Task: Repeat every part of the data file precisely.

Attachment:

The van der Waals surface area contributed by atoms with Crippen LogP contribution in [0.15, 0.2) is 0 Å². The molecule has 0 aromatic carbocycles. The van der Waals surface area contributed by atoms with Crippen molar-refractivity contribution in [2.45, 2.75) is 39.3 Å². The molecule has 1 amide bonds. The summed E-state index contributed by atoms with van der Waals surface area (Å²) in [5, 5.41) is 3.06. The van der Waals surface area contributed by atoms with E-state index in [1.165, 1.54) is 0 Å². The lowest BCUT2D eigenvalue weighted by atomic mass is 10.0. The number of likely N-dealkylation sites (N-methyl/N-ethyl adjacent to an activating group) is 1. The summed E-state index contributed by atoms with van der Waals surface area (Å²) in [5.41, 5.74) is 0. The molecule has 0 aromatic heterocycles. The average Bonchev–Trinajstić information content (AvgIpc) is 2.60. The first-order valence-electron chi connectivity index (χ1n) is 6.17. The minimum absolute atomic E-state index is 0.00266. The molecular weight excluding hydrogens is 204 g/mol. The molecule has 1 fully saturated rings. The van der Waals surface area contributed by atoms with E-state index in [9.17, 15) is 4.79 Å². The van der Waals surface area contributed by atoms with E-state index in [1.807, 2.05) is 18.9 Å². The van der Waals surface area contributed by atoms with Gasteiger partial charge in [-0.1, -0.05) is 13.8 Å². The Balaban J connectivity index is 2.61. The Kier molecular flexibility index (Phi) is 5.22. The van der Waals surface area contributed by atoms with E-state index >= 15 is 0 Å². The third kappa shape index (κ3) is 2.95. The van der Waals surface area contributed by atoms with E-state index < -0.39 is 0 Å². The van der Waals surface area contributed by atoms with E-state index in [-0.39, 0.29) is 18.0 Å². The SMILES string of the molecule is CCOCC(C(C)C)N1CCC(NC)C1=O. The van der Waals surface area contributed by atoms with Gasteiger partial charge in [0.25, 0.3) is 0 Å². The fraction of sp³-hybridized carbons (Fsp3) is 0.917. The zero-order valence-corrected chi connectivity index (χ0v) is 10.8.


The van der Waals surface area contributed by atoms with Crippen LogP contribution in [0.15, 0.2) is 0 Å². The molecule has 0 aromatic carbocycles. The van der Waals surface area contributed by atoms with Crippen molar-refractivity contribution in [2.45, 2.75) is 39.3 Å². The molecule has 1 amide bonds. The summed E-state index contributed by atoms with van der Waals surface area (Å²) in [5, 5.41) is 3.06. The van der Waals surface area contributed by atoms with E-state index in [1.165, 1.54) is 0 Å². The lowest BCUT2D eigenvalue weighted by atomic mass is 10.0. The number of likely N-dealkylation sites (N-methyl/N-ethyl adjacent to an activating group) is 1. The summed E-state index contributed by atoms with van der Waals surface area (Å²) in [5.41, 5.74) is 0. The molecule has 0 aromatic heterocycles. The average Bonchev–Trinajstić information content (AvgIpc) is 2.60. The first-order valence-electron chi connectivity index (χ1n) is 6.17. The minimum absolute atomic E-state index is 0.00266. The molecular weight excluding hydrogens is 204 g/mol. The molecule has 1 fully saturated rings. The van der Waals surface area contributed by atoms with E-state index in [9.17, 15) is 4.79 Å². The van der Waals surface area contributed by atoms with E-state index in [1.807, 2.05) is 18.9 Å². The van der Waals surface area contributed by atoms with Gasteiger partial charge in [-0.1, -0.05) is 13.8 Å². The Balaban J connectivity index is 2.61. The Kier molecular flexibility index (Phi) is 5.22. The van der Waals surface area contributed by atoms with E-state index >= 15 is 0 Å². The third kappa shape index (κ3) is 2.95. The van der Waals surface area contributed by atoms with E-state index < -0.39 is 0 Å². The van der Waals surface area contributed by atoms with E-state index in [-0.39, 0.29) is 18.0 Å². The SMILES string of the molecule is CCOCC(C(C)C)N1CCC(NC)C1=O. The van der Waals surface area contributed by atoms with Gasteiger partial charge in [0.25, 0.3) is 0 Å². The fraction of sp³-hybridized carbons (Fsp3) is 0.917. The zero-order valence-corrected chi connectivity index (χ0v) is 10.8.